And so the real and consistent impact of social media is as an organising tool. Labour’s #mobmonday is I think one example of that. It is great for getting people together, for organising campaign activity.
has perhaps been (I think) an idea fostered in certain parts of the media since the Barrack Obama campaign that
social media is political magic and has opened up political campaigning (and it has) but not
to the degree that some think. It is still no huge in the UK. Obama’s campaign had a bandwagon of energy and idealism. The kind we saw in 1997, but are not seeing now.
Rishi Saha the conservative head of new media made
a good point here saying that the Obama campaign was in business terms
like a start-up company. It had no baggage and could do things
differently. It could be like Lastminute. It was not an
established political party like Labour of the Conservatives, which are
more akin to the likes of a corporate beast like Thomas Cook. Mainstream political parties can not start suddenly
acting like start-ups because of the arrival of social media. It isn’t
quite in their DNA.
Labour blogger Rupa Huq (sister of TV presenter Konnie Huq) went a little further on this point and argued that she saw social media much better suited to single issue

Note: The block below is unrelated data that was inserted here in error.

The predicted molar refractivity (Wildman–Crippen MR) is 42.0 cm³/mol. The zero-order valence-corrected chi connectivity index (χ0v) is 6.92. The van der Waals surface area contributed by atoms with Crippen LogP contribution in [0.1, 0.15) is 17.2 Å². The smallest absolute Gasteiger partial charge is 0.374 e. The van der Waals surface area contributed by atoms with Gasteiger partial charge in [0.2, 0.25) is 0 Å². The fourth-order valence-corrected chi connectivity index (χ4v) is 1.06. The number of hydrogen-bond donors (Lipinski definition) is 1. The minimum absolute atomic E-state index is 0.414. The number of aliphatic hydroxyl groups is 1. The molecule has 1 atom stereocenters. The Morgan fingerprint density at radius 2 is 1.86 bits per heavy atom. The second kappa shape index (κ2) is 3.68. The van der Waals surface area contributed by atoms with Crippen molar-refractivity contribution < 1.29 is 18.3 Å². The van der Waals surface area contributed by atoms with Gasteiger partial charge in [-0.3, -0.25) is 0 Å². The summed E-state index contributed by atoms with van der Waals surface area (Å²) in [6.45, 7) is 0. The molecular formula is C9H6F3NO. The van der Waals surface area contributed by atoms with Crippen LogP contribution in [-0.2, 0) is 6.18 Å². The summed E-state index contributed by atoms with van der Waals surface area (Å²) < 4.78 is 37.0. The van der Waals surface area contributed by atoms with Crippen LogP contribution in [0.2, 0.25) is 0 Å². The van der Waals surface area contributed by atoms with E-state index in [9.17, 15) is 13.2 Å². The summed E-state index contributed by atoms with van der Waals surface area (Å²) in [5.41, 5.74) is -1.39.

campaigns. And in my mind Obama was a single issue campaign — get that candidate elected.
As evidence of social media opening up politics people always cite Iran. Last night it was the turn of Collins to do this. Again I think these are akin to single issue protest movements enthused with anger and a desire for change. And social media’s real impact in these campaigns has been hotly debated. The Evgeny Morozov (“Why the internet is failing Iran’s activists”) and Clay Shirky (“The Twitter Revolution: more than just a slogan”) pieces are worth checking out on Prospect.
That single issue campaign idea was one echoed by
Robinson who pointed to the success that the Prime Minister’s wife
Sarah Brown has had on single issue campaigns such as maternal
mortality. It is no doubt she has become a social media political star,
the biggest of any in UK with her 1.1m followers on Twitter. Sarah Brown though is not going to get Labour elected, but she can have a real impact on certain issues.
And so back to TV
Saha and Matthew McGregor from Blue State Digital talked email. This is still the main driver for